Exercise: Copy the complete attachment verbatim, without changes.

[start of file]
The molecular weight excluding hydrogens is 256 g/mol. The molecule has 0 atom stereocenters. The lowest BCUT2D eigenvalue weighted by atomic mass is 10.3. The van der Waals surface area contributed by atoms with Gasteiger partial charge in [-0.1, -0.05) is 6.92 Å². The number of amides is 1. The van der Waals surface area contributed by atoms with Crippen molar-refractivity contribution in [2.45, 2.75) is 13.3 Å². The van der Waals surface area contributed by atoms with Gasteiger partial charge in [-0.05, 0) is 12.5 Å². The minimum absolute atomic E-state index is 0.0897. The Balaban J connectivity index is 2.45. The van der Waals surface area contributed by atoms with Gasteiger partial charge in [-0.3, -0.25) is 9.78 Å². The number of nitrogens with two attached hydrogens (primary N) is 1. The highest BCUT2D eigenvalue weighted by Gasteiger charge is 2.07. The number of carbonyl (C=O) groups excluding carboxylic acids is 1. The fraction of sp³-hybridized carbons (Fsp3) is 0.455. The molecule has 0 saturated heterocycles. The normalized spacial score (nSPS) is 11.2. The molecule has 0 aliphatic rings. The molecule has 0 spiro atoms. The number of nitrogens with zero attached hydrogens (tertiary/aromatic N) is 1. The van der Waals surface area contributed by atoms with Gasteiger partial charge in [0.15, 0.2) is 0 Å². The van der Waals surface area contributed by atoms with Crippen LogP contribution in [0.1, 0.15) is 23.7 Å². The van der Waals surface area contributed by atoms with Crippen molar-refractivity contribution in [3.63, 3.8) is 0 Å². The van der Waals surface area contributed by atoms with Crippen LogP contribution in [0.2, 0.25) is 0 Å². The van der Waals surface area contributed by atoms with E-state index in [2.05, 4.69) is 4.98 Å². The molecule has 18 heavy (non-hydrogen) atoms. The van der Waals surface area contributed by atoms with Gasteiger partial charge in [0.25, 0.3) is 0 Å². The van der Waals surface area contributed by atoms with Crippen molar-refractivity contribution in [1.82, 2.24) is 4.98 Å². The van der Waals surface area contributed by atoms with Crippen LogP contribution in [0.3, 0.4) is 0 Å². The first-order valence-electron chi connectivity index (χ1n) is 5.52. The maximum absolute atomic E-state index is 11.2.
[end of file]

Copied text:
The molecular weight excluding hydrogens is 256 g/mol. The molecule has 0 atom stereocenters. The lowest BCUT2D eigenvalue weighted by atomic mass is 10.3. The van der Waals surface area contributed by atoms with Gasteiger partial charge in [-0.1, -0.05) is 6.92 Å². The number of amides is 1. The van der Waals surface area contributed by atoms with Crippen molar-refractivity contribution in [2.45, 2.75) is 13.3 Å². The van der Waals surface area contributed by atoms with Gasteiger partial charge in [-0.05, 0) is 12.5 Å². The minimum absolute atomic E-state index is 0.0897. The Balaban J connectivity index is 2.45. The van der Waals surface area contributed by atoms with Gasteiger partial charge in [-0.3, -0.25) is 9.78 Å². The number of nitrogens with two attached hydrogens (primary N) is 1. The highest BCUT2D eigenvalue weighted by Gasteiger charge is 2.07. The number of carbonyl (C=O) groups excluding carboxylic acids is 1. The fraction of sp³-hybridized carbons (Fsp3) is 0.455. The molecule has 0 saturated heterocycles. The normalized spacial score (nSPS) is 11.2. The molecule has 0 aliphatic rings. The molecule has 0 spiro atoms. The number of nitrogens with zero attached hydrogens (tertiary/aromatic N) is 1. The van der Waals surface area contributed by atoms with Gasteiger partial charge in [0.15, 0.2) is 0 Å². The van der Waals surface area contributed by atoms with Crippen LogP contribution in [0.1, 0.15) is 23.7 Å². The van der Waals surface area contributed by atoms with Crippen molar-refractivity contribution in [3.63, 3.8) is 0 Å². The van der Waals surface area contributed by atoms with Crippen LogP contribution in [0.2, 0.25) is 0 Å². The van der Waals surface area contributed by atoms with E-state index in [2.05, 4.69) is 4.98 Å². The molecule has 18 heavy (non-hydrogen) atoms. The van der Waals surface area contributed by atoms with Gasteiger partial charge in [0.25, 0.3) is 0 Å². The van der Waals surface area contributed by atoms with Crippen molar-refractivity contribution in [1.82, 2.24) is 4.98 Å². The van der Waals surface area contributed by atoms with Crippen LogP contribution in [0.3, 0.4) is 0 Å². The first-order valence-electron chi connectivity index (χ1n) is 5.52. The maximum absolute atomic E-state index is 11.2.